Wait a minute, isn't this the 21st?...
George Shultz on how to understand China’s future.
An Interview with Taro Kono, Japan’s Defense Minister.
China Flexes Its Muscles; Will President Trump Respond?
Jillian Melchior of the Wall Street Journal reports from the front lines of the protests.
The Coronavirus Cannot Lockdown Power Politics in Asia .
An Interview with Assistant Secretary of State David Stilwell.
Defender-in-Chief and the Trump Doctrine in Asia.
Will China benefit from the Coronavirus disruption?
Former US National Security Advisor and Secretary of State, Henry Kissinger, has outlined his “path out of the Middle East collapse”, suggesting the US administration to define its new priorities and a new strategy in the region, as the old geopolitical structure, which lasted four decades, is currently “in shambles”, due to Russia's involvement.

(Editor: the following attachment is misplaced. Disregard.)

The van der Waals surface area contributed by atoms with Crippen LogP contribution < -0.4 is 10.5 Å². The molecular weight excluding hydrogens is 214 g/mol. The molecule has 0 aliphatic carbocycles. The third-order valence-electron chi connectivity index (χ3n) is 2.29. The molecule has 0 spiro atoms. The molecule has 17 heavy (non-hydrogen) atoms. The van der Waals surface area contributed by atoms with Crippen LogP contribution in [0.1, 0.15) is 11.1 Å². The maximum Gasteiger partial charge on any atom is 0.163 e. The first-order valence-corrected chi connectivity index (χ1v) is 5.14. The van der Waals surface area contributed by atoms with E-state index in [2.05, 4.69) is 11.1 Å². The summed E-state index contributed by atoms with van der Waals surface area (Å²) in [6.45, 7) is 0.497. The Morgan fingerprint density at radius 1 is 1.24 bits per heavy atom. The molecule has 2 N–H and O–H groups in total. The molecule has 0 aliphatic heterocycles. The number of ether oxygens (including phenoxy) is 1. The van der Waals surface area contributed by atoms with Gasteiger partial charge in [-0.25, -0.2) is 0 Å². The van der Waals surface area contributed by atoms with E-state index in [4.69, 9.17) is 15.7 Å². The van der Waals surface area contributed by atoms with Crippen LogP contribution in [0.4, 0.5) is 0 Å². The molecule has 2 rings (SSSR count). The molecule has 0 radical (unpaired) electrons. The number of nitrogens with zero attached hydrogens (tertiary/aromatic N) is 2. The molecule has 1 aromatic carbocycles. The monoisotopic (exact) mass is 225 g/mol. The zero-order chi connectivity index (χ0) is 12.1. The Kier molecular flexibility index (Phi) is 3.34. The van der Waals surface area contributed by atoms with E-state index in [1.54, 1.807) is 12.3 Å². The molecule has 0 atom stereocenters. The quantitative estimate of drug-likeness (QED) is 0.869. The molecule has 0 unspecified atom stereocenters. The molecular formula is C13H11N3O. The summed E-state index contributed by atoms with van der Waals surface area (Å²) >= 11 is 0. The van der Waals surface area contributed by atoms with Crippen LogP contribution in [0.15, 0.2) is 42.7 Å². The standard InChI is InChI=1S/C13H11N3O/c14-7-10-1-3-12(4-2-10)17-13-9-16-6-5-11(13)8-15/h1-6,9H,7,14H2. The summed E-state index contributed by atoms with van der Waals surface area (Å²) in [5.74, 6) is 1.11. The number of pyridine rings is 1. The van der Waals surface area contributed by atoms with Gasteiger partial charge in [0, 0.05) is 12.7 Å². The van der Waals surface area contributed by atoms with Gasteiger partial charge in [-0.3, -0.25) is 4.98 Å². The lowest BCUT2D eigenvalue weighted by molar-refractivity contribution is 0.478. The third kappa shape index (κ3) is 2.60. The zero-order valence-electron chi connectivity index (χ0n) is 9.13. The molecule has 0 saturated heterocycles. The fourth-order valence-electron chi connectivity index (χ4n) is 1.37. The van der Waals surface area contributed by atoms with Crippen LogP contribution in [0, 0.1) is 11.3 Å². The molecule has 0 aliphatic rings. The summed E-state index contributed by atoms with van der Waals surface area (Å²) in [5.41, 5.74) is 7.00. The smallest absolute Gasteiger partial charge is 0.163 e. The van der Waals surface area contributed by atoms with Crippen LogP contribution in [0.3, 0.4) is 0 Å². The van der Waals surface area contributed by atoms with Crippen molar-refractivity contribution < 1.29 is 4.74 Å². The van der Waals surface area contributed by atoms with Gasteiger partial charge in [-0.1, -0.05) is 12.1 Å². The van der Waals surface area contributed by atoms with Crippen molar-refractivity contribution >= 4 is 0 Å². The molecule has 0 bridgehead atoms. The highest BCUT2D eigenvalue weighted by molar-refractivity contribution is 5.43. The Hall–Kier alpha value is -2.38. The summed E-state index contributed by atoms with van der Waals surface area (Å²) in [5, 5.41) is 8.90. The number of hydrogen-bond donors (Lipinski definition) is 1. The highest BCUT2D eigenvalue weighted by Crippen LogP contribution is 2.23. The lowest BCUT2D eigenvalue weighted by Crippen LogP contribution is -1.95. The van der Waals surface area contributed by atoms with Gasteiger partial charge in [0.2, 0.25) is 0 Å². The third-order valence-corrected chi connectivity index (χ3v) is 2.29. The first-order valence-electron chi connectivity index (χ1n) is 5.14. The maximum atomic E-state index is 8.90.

Fifty years ago, a towering figure of the 20th century passed from the world scene...
Behind the headlines lies an old and basic question: in the clash between Islamism and the nation-state, who will win? By Charles Hill.
To say that Henry Kissinger is the most controversial of twentieth-century American Secretaries of State would be an understatement...
In his latest book, The War of the World, historian Niall Ferguson explains why the twentieth century was the bloodiest in modern history, and why he thinks it could happen again...
Are genocides a thing of the past? Senior Hoover Fellow Norman Naimark argues no.
World War II ended 74 years ago. But even in the 21st century, the lasting effects endure, both psychological and material. After all, the war took more than 60 million lives, redrew the map of Europe and ended with the Soviet Union and the United States locked in a Cold War of nuclear superpowers.
The family dynamics at play in Pyongyang and possible changes to American diplomacy post-November election.
Is a new “cold war” between America and China this generation’s defining economic and geostrategic engagement?
How the conflict still shapes our world at the remove of three-quarters of a century.